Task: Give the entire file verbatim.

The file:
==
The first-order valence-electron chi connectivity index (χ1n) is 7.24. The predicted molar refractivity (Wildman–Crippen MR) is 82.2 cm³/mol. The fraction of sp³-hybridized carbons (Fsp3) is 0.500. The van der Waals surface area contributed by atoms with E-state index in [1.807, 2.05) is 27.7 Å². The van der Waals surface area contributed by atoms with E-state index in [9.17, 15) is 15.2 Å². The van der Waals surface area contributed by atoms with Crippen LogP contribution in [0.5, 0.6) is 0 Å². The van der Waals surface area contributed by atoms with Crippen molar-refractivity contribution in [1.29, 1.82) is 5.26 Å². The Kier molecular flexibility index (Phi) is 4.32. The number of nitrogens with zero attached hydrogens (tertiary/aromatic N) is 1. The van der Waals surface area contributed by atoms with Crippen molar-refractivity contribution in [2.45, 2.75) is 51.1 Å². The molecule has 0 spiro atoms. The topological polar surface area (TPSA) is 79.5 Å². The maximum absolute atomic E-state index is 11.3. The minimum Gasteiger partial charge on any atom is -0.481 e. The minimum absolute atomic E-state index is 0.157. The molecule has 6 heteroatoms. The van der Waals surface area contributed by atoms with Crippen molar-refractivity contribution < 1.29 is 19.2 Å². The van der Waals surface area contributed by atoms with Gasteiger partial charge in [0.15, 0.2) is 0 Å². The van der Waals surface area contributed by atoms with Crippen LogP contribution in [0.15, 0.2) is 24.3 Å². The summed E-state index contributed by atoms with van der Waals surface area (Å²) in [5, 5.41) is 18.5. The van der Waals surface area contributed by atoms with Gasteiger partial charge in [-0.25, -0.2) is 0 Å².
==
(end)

The first-order valence-electron chi connectivity index (χ1n) is 7.24. The predicted molar refractivity (Wildman–Crippen MR) is 82.2 cm³/mol. The fraction of sp³-hybridized carbons (Fsp3) is 0.500. The van der Waals surface area contributed by atoms with E-state index in [1.807, 2.05) is 27.7 Å². The van der Waals surface area contributed by atoms with E-state index in [9.17, 15) is 15.2 Å². The van der Waals surface area contributed by atoms with Crippen LogP contribution in [0.5, 0.6) is 0 Å². The van der Waals surface area contributed by atoms with Crippen molar-refractivity contribution in [1.29, 1.82) is 5.26 Å². The Kier molecular flexibility index (Phi) is 4.32. The number of nitrogens with zero attached hydrogens (tertiary/aromatic N) is 1. The van der Waals surface area contributed by atoms with Crippen molar-refractivity contribution in [2.45, 2.75) is 51.1 Å². The molecule has 0 spiro atoms. The topological polar surface area (TPSA) is 79.5 Å². The maximum absolute atomic E-state index is 11.3. The minimum Gasteiger partial charge on any atom is -0.481 e. The minimum absolute atomic E-state index is 0.157. The molecule has 6 heteroatoms. The van der Waals surface area contributed by atoms with Crippen molar-refractivity contribution < 1.29 is 19.2 Å². The van der Waals surface area contributed by atoms with Gasteiger partial charge in [0.15, 0.2) is 0 Å². The van der Waals surface area contributed by atoms with Crippen LogP contribution in [0.15, 0.2) is 24.3 Å². The summed E-state index contributed by atoms with van der Waals surface area (Å²) in [5, 5.41) is 18.5. The van der Waals surface area contributed by atoms with Gasteiger partial charge in [-0.25, -0.2) is 0 Å².